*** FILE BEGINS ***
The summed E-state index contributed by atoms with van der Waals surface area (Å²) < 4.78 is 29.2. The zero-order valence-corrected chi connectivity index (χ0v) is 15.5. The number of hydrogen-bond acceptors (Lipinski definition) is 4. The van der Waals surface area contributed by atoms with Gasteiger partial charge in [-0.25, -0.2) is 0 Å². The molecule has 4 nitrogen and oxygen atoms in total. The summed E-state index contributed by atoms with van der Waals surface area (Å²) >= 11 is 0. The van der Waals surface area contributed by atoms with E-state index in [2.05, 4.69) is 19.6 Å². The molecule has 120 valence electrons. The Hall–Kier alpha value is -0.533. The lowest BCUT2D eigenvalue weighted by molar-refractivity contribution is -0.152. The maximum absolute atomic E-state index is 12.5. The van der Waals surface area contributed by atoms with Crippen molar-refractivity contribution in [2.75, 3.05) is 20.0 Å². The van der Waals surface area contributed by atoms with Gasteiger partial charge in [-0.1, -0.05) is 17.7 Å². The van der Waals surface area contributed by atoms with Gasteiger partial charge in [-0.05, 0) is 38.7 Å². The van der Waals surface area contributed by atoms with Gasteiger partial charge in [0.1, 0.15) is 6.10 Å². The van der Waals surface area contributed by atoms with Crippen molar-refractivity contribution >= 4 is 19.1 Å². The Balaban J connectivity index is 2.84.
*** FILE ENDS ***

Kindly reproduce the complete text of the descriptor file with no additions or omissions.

The summed E-state index contributed by atoms with van der Waals surface area (Å²) < 4.78 is 29.2. The zero-order valence-corrected chi connectivity index (χ0v) is 15.5. The number of hydrogen-bond acceptors (Lipinski definition) is 4. The van der Waals surface area contributed by atoms with Gasteiger partial charge in [-0.25, -0.2) is 0 Å². The molecule has 4 nitrogen and oxygen atoms in total. The summed E-state index contributed by atoms with van der Waals surface area (Å²) >= 11 is 0. The van der Waals surface area contributed by atoms with E-state index in [2.05, 4.69) is 19.6 Å². The molecule has 120 valence electrons. The Hall–Kier alpha value is -0.533. The lowest BCUT2D eigenvalue weighted by molar-refractivity contribution is -0.152. The maximum absolute atomic E-state index is 12.5. The van der Waals surface area contributed by atoms with Crippen molar-refractivity contribution in [2.75, 3.05) is 20.0 Å². The van der Waals surface area contributed by atoms with Gasteiger partial charge in [-0.1, -0.05) is 17.7 Å². The van der Waals surface area contributed by atoms with Gasteiger partial charge in [-0.05, 0) is 38.7 Å². The van der Waals surface area contributed by atoms with Gasteiger partial charge in [0.1, 0.15) is 6.10 Å². The van der Waals surface area contributed by atoms with Crippen molar-refractivity contribution >= 4 is 19.1 Å². The Balaban J connectivity index is 2.84.